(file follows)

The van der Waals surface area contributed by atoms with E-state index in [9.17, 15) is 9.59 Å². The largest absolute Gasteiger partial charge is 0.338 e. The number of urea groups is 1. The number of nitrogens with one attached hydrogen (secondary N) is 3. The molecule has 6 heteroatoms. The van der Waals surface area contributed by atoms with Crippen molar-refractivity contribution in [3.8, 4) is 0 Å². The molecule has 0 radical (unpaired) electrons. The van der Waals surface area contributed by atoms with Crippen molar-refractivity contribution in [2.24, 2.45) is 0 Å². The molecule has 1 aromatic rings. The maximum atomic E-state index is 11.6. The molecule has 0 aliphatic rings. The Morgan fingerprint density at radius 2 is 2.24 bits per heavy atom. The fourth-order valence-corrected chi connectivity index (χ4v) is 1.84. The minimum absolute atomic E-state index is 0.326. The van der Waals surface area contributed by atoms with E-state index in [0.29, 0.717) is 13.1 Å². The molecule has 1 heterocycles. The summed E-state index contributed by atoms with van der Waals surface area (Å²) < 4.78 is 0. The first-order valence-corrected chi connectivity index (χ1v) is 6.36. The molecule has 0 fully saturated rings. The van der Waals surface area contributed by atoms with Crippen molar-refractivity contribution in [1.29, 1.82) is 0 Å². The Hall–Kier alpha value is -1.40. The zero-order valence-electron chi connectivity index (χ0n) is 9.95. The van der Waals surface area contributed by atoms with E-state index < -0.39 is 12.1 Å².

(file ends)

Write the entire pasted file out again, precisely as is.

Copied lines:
The van der Waals surface area contributed by atoms with E-state index in [9.17, 15) is 9.59 Å². The largest absolute Gasteiger partial charge is 0.338 e. The number of urea groups is 1. The number of nitrogens with one attached hydrogen (secondary N) is 3. The molecule has 6 heteroatoms. The van der Waals surface area contributed by atoms with Crippen molar-refractivity contribution in [3.8, 4) is 0 Å². The molecule has 0 radical (unpaired) electrons. The van der Waals surface area contributed by atoms with Crippen molar-refractivity contribution in [2.24, 2.45) is 0 Å². The molecule has 1 aromatic rings. The maximum atomic E-state index is 11.6. The molecule has 0 aliphatic rings. The Morgan fingerprint density at radius 2 is 2.24 bits per heavy atom. The fourth-order valence-corrected chi connectivity index (χ4v) is 1.84. The minimum absolute atomic E-state index is 0.326. The van der Waals surface area contributed by atoms with E-state index in [0.29, 0.717) is 13.1 Å². The molecule has 1 heterocycles. The summed E-state index contributed by atoms with van der Waals surface area (Å²) < 4.78 is 0. The first-order valence-corrected chi connectivity index (χ1v) is 6.36. The molecule has 0 fully saturated rings. The van der Waals surface area contributed by atoms with Crippen molar-refractivity contribution in [1.29, 1.82) is 0 Å². The Hall–Kier alpha value is -1.40. The zero-order valence-electron chi connectivity index (χ0n) is 9.95. The van der Waals surface area contributed by atoms with E-state index < -0.39 is 12.1 Å².